I began painting in watercolors twenty years ago, in part to understand why I found myself increasingly attracted to watercolors over other media when visiting a museum or gallery. Having had no formal studio art education, I took watercolor and drawing classes at the Arlington Center for the Arts and the Concord Art Association and in the intervening years have attended numerous painting workshops in the Boston area, Maine, California, Scotland, and Italy.
I'm temperamentally drawn to certain aspects of the Japanese aesthetic of wabi-sabi, specifically its focus on finding beauty in the natural cycle of growth, decay, and death. I tend to paint old buildings, ruins, weathered boats, or other man-made objects whose worn and crumbling surfaces suggest time's passage. When painting a landscape, I will often include architectural or other man-made elements that suggest the notion of time.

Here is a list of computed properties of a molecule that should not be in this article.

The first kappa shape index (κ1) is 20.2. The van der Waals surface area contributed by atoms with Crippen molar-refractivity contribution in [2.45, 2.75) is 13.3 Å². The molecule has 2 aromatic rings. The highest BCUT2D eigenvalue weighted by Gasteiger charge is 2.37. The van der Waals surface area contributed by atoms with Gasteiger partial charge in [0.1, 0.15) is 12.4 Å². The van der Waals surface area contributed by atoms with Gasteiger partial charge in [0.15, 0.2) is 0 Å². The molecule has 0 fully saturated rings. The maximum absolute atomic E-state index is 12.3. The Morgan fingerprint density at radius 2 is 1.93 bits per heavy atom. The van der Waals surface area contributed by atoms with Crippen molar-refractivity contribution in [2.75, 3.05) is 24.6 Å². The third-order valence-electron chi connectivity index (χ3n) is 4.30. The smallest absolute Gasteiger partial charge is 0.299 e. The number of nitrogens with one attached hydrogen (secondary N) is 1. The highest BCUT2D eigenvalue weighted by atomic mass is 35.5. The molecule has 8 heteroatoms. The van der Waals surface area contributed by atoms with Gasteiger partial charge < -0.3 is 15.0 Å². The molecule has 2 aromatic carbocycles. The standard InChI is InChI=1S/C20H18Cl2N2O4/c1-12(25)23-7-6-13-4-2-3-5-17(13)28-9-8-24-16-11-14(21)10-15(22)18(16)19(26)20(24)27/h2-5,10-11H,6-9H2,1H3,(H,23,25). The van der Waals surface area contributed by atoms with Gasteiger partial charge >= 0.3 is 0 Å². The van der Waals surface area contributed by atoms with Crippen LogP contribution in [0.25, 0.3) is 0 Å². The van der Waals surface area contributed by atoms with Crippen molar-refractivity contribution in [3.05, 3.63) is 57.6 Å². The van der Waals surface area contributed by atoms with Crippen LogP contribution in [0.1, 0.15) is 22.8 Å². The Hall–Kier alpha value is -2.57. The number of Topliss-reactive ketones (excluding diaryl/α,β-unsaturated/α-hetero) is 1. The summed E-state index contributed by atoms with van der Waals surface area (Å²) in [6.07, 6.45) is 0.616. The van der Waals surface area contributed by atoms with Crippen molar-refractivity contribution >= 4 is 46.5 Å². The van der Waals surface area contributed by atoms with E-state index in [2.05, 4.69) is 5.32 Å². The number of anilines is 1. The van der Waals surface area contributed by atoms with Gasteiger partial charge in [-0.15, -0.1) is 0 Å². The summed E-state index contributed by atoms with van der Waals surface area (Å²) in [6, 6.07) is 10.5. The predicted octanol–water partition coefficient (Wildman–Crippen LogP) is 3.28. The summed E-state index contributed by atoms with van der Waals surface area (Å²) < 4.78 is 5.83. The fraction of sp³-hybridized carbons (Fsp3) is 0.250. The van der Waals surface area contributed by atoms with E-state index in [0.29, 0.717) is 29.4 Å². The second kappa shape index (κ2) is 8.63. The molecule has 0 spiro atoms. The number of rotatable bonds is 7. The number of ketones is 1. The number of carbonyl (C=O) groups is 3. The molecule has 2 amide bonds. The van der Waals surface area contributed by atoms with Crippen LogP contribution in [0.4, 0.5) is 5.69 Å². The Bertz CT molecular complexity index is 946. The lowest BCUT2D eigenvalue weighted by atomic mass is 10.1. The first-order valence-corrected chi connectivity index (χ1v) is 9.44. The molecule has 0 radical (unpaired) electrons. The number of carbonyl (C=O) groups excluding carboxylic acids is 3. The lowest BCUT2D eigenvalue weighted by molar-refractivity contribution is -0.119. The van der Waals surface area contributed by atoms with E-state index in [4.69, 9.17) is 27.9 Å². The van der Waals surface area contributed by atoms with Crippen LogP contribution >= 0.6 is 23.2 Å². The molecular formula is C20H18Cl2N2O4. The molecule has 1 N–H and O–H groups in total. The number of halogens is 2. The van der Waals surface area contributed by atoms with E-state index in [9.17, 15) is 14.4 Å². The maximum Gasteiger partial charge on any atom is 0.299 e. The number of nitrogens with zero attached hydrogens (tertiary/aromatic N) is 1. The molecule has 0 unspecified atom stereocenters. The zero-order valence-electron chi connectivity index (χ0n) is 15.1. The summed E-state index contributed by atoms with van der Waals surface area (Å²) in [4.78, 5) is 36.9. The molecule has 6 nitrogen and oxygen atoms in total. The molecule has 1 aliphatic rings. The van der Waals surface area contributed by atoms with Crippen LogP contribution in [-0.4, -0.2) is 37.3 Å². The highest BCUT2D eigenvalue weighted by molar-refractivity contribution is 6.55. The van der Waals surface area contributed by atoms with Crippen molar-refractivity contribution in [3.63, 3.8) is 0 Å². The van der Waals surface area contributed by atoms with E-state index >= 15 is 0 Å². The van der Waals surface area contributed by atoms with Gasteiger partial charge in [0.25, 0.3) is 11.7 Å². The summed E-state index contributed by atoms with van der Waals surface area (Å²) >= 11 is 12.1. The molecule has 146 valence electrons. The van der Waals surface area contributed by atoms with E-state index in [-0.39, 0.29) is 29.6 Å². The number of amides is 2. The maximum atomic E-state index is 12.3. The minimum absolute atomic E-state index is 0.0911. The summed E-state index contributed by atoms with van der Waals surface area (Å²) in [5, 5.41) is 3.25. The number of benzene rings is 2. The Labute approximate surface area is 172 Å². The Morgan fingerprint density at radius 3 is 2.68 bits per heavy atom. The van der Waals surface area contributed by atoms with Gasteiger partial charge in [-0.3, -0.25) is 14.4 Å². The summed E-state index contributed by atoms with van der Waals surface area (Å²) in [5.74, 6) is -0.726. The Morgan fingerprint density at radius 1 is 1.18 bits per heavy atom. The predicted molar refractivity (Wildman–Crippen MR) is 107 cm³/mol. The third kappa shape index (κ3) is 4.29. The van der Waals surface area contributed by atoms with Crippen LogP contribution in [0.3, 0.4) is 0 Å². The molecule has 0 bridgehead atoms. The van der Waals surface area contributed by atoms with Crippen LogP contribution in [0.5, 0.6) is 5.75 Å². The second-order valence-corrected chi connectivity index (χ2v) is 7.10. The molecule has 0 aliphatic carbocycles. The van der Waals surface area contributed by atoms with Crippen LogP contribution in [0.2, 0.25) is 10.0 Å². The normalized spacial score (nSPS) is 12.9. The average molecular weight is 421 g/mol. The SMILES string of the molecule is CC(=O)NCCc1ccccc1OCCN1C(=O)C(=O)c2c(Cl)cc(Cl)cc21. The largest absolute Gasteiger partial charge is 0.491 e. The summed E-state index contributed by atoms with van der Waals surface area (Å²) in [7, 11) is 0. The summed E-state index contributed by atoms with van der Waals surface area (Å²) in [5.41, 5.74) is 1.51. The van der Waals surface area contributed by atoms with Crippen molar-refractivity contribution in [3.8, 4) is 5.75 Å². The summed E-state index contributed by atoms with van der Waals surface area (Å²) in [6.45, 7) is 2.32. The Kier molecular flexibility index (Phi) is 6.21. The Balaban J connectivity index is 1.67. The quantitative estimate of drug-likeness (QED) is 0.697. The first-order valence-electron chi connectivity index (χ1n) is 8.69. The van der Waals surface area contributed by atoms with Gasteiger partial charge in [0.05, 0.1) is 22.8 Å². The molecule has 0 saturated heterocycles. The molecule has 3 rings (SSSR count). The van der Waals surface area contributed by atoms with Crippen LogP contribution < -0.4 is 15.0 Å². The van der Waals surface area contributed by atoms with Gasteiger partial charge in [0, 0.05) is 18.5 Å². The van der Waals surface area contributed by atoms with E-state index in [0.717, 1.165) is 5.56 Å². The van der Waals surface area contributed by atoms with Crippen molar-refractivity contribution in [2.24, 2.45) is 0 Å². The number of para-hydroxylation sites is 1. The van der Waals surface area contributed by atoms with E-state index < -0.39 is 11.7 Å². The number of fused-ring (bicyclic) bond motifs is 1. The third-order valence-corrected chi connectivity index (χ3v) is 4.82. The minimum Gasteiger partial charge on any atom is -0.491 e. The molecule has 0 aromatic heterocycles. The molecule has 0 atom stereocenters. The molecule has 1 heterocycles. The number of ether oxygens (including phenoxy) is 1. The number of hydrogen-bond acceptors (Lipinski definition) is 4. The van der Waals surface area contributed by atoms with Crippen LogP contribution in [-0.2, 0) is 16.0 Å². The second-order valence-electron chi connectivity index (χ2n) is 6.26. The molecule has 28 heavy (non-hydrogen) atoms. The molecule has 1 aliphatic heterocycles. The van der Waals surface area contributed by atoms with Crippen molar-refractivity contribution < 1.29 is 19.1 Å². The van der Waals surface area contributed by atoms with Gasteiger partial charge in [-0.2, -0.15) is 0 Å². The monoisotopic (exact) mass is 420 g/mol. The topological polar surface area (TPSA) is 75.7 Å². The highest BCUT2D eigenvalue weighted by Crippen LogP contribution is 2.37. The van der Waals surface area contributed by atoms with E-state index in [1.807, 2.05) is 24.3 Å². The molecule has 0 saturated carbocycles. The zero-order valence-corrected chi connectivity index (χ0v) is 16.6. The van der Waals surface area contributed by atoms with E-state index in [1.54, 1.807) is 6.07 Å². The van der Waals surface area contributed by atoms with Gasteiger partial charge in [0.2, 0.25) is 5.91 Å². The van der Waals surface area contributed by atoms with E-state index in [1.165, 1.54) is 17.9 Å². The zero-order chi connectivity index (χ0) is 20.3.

For me, the challenge of watercolor painting is in finding a style that will allow for rendering the surface of things without losing the medium's characteristic freshness, transparency, and luminosity.